Minorities accounted for about 46 percent of renters despite only making up 30 percent of households, according to the recent Joint Center for Housing Studies report. While they were responsible for the majority or new renter households in recent years, however, the number of white renter households also grew. A total of about 1 million households began renting in 2011 alone, and more did so during the other recession and post-recession years.
How stable the demand from these new renter households will be is in question, however. The study indicates that older and married-couple tenants are likely to become homeowners or, in some cases, return to homeownership once the opportunity presents itself. If the shift to renting represents a true change of preference for some, then the homeownership rate in future years may not recover to pre-recession levels.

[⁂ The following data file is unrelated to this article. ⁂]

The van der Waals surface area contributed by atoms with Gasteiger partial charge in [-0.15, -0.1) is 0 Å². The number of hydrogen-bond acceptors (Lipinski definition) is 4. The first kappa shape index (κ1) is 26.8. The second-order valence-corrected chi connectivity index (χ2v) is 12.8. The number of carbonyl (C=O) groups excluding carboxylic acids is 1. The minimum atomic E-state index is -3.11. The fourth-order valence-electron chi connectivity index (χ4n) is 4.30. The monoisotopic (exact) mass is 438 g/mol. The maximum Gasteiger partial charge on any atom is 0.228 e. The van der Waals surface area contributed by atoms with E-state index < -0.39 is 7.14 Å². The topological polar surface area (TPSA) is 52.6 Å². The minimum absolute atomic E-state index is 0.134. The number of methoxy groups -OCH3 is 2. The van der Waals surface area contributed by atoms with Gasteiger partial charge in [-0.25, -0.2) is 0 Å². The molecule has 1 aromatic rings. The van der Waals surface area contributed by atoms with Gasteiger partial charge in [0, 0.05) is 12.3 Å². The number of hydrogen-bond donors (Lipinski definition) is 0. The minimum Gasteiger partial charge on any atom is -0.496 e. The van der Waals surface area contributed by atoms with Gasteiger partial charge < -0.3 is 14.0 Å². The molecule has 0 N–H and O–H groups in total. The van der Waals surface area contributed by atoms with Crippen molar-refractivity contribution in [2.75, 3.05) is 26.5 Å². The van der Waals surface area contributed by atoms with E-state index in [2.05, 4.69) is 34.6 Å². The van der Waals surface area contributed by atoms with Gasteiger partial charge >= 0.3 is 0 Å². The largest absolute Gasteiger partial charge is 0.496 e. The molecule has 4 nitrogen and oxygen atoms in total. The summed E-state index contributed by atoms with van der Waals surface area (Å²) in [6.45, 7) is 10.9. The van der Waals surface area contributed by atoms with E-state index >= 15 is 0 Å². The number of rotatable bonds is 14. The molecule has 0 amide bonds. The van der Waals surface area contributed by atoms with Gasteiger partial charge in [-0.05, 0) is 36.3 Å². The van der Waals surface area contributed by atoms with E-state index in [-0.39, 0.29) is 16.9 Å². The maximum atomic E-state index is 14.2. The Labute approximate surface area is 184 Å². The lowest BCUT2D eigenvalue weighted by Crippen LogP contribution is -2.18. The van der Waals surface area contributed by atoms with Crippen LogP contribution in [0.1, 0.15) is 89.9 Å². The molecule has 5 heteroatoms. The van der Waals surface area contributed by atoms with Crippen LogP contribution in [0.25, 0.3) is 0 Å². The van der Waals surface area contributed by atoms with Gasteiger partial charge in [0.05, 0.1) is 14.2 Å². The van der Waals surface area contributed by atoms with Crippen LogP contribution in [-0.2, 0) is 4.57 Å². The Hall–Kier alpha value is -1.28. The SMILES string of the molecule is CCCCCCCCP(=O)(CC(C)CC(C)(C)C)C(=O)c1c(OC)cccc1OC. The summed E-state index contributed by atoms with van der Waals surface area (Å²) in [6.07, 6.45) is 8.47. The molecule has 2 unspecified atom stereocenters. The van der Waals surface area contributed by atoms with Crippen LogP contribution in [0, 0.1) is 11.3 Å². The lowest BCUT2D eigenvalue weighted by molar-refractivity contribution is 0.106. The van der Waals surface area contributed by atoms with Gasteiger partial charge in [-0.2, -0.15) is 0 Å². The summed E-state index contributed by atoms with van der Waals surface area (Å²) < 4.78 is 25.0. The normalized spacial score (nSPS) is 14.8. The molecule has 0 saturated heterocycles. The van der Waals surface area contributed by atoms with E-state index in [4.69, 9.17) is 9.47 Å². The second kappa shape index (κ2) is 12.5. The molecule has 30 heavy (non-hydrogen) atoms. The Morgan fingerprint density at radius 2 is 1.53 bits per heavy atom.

In that event, rental managers and owners are likely to see some demand persist. Researchers say a significant recovery is likely to take place as home prices, household finances and other factors improve. Some investors may end up profitably selling single-family rentals to owner-occupiers in the coming years, although projected price appreciation means that could be profitable. The surge in demand for single-family rentals may not entirely dissipate entirely, however.